The Battle of Coronel

1 November 2014

Saturday


A Century of Industrialized Warfare:

Battle_of_Coronel

A Naval Engagement off the Chilean Coast


When we think of the naval engagements of the First World War our first thought is usually of the Battle of Jutland, the largest engagement of the period, but we are reminded of the global character of the war by smaller (but more decisive) clashes around the world, such as the Battle of Coronel, which took place one hundred years ago today.

Once the land war in Europe stagnated and settled down into the routine of trench warfare that was definitive of war itself, the expansion of the conflict took the form of opening new fronts elsewhere. As the trenches that separated Germany and France nearly cut across the whole of Europe, new fronts had to be opened outside Europe. This was readily accomplished by naval engagements between the navies of the industrialized nation-states.

In far flung waters such as Zanzibar, Madras, Penang, Qingdao, Cocos, the Falkland Islands, Más a Tierra, and Imbros, the naval forces of the belligerents encountered each other, at times accidentally and at times by design, bringing the European war to Asia, Africa, and the Americas. While the trench warfare on the Western Front represented one face of global industrialized warfare, the naval engagements of capital ships throughout the world’s oceans represented another face of global industrialized warfare.

The opening of new fronts globally, and naval engagements in so many places in the world, was largely a consequence of European empire building in the nineteenth century, which gave the European powers bases and supply depots for their newly industrialized navies. This chain of colonial supply depots, with the food, coal, and fresh water required by the ships, grew in a kind of coevolution with the mechanized navies. Navies prior to industrialization could travel the world needing only water and food for the crew; after the conversion of navies of steam power, major industrial port facilities were needed throughout the world that could provide the coal and fresh water required for the boilers. The newly colonized regions of world provided the ports for the newly mechanized navies of the world; like flying insects and flowers, each needed the other.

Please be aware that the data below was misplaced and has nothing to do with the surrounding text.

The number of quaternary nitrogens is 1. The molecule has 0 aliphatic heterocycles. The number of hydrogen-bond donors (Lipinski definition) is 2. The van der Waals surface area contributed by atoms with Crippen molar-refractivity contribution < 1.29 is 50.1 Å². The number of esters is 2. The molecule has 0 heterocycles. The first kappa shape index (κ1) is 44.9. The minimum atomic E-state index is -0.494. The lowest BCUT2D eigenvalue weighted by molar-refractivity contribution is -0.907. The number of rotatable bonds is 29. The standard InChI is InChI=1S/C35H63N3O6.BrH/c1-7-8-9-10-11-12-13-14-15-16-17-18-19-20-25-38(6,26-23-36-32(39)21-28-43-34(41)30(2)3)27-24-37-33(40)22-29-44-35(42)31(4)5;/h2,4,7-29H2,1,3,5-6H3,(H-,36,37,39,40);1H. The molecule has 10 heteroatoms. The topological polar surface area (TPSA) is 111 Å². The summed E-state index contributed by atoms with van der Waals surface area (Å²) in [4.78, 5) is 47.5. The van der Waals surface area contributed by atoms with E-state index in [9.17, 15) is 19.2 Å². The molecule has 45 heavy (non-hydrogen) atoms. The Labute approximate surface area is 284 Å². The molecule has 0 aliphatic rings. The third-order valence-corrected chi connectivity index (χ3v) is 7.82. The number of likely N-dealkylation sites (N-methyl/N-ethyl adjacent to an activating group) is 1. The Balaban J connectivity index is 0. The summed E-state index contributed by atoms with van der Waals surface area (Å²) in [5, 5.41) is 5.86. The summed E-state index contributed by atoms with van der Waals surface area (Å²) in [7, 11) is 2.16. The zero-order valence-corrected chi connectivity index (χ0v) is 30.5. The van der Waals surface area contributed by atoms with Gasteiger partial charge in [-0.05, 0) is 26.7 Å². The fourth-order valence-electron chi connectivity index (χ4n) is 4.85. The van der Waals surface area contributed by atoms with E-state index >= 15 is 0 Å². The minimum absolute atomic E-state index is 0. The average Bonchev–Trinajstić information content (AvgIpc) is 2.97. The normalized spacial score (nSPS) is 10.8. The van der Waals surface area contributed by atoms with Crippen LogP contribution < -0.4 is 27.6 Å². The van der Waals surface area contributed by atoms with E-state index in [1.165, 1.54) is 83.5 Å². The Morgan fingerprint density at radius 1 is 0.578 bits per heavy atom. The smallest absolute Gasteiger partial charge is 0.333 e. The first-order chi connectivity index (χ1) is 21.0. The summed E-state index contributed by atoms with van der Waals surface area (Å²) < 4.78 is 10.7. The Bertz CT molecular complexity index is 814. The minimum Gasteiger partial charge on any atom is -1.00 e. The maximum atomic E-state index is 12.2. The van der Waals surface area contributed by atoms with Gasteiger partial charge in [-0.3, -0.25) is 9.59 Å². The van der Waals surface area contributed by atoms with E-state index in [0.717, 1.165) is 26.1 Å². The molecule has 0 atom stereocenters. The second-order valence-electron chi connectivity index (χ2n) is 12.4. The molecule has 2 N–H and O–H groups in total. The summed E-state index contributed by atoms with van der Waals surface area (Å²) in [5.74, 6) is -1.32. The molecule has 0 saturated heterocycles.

Ironclads had been introduced to the world during the American Civil War, used (ironically) off the coast of Chile during the Battle of Pacocha — the British had built the ironclad Huáscar for Perú, which was eventually captured by the Chileans and employed by the Chilean navy. By the time of the Battle Tsushima Strait (1905), the world’s powers had built up fleets of ironclad, steam-powered, large-gunned naval vessels.

Europe had been preparing great fleets of battleships for at least a generation. The escalation in battleship construction between England and Germany in the period immediately preceding the First World War may be identified as the first arms race following the industrial revolution, and as such it served as the template for later arms races, most notably the construction of nuclear weapons during the Cold War, and the construction of precision munitions in our time.

The First World War stands as the high point in history for battleships — by the time of the Second World War it was the aircraft carrier and the submarine that were the decisive naval weapons systems — and the First World War featured many engagements between fleets of battleships. The Battle of Coronel, an unplanned engagement in which neither the German Vice Admiral von Spee nor the British Rear Admiral Cradock expected to meet each other in force, was significant both because it happened on the opposite side of the world from Europe, and because it was a surprising defeat for the British.

The British were the naval superpower of the time, but the ships that met von Spee’s ships were inferior, and two were sunk in the battle. It was headline news around the world that the British had been humiliated at Coronel. The British reacted rapidly, sending a more sophisticated force to engage von Spee, and the Germans were soundly defeated in the Battle of the Falkland Islands; Vice Admiral von Spee himself was killed in the Falklands engagement.

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1914 to 2014

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A Century of Industrialized Warfare

0. A Century of Industrialized Warfare

1. Assassination in Sarajevo

2. Headlines around the World

3. The July Crisis

4. A Blank Check for Austria-Hungary

5. Serbia and Austria-Hungary Mobilize

6. Austria-Hungary Declares War on Serbia

7. Ernst Jünger is Mobilized

8. The August Madness

9. The Battle of Coronel

. . . . .

twentieth century war collage

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Grand Strategy Annex

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2 Responses to “The Battle of Coronel”

  1. Mike said

    The naval race of the late 19th and early 20th Centuries is a tremendous subject to delve into. The end results of it are seen in the naval actions of WWI from the fleet action off Jutland to the smaller engagements across the globe. Great article!

    • geopolicraticus said

      Thanks for your comment!

      I’ve thought about taking a serious plunge into the late 19th early 20th century naval arms race, but haven’t yet invested the time. I have a bibliography laid out and ready to go.

      Best wishes,

      Nick

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